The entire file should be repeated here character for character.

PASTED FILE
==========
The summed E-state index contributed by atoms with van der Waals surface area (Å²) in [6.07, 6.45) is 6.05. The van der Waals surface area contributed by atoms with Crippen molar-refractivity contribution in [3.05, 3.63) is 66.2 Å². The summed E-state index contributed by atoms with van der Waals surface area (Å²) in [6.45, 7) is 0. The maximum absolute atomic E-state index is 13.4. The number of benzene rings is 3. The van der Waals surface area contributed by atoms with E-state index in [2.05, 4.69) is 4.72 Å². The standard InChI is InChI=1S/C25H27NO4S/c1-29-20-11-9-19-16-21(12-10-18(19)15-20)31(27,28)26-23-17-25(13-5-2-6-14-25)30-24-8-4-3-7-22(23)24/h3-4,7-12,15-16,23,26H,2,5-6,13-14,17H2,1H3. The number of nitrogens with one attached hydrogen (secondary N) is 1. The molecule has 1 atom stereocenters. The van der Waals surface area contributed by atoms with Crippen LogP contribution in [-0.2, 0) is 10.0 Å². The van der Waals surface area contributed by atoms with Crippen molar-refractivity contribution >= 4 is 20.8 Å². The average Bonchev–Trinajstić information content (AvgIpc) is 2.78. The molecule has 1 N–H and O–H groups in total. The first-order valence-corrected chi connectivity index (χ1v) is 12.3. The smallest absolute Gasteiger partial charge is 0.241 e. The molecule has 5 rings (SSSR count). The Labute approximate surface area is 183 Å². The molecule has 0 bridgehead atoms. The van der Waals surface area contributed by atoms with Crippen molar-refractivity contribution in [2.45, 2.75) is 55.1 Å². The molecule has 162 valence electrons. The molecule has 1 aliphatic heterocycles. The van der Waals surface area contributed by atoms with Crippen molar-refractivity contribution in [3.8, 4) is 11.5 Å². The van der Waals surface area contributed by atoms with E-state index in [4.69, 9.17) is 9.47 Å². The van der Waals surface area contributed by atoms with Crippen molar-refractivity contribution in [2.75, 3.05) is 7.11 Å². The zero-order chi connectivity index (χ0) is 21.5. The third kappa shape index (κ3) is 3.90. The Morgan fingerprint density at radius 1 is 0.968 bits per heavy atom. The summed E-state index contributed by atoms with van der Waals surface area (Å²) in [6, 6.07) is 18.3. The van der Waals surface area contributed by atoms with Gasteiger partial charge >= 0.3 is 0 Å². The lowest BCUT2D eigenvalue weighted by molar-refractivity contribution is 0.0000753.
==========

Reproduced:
The summed E-state index contributed by atoms with van der Waals surface area (Å²) in [6.07, 6.45) is 6.05. The van der Waals surface area contributed by atoms with Crippen molar-refractivity contribution in [3.05, 3.63) is 66.2 Å². The summed E-state index contributed by atoms with van der Waals surface area (Å²) in [6.45, 7) is 0. The maximum absolute atomic E-state index is 13.4. The number of benzene rings is 3. The van der Waals surface area contributed by atoms with E-state index in [2.05, 4.69) is 4.72 Å². The standard InChI is InChI=1S/C25H27NO4S/c1-29-20-11-9-19-16-21(12-10-18(19)15-20)31(27,28)26-23-17-25(13-5-2-6-14-25)30-24-8-4-3-7-22(23)24/h3-4,7-12,15-16,23,26H,2,5-6,13-14,17H2,1H3. The number of nitrogens with one attached hydrogen (secondary N) is 1. The molecule has 1 atom stereocenters. The van der Waals surface area contributed by atoms with Crippen LogP contribution in [-0.2, 0) is 10.0 Å². The van der Waals surface area contributed by atoms with Crippen molar-refractivity contribution >= 4 is 20.8 Å². The average Bonchev–Trinajstić information content (AvgIpc) is 2.78. The molecule has 1 N–H and O–H groups in total. The first-order valence-corrected chi connectivity index (χ1v) is 12.3. The smallest absolute Gasteiger partial charge is 0.241 e. The molecule has 5 rings (SSSR count). The Labute approximate surface area is 183 Å². The molecule has 0 bridgehead atoms. The van der Waals surface area contributed by atoms with Crippen molar-refractivity contribution in [2.45, 2.75) is 55.1 Å². The molecule has 162 valence electrons. The molecule has 1 aliphatic heterocycles. The van der Waals surface area contributed by atoms with Crippen molar-refractivity contribution in [3.8, 4) is 11.5 Å². The van der Waals surface area contributed by atoms with E-state index in [4.69, 9.17) is 9.47 Å². The van der Waals surface area contributed by atoms with Crippen molar-refractivity contribution in [2.75, 3.05) is 7.11 Å². The zero-order chi connectivity index (χ0) is 21.5. The third kappa shape index (κ3) is 3.90. The Morgan fingerprint density at radius 1 is 0.968 bits per heavy atom. The summed E-state index contributed by atoms with van der Waals surface area (Å²) in [6, 6.07) is 18.3. The van der Waals surface area contributed by atoms with Gasteiger partial charge >= 0.3 is 0 Å². The lowest BCUT2D eigenvalue weighted by molar-refractivity contribution is 0.0000753.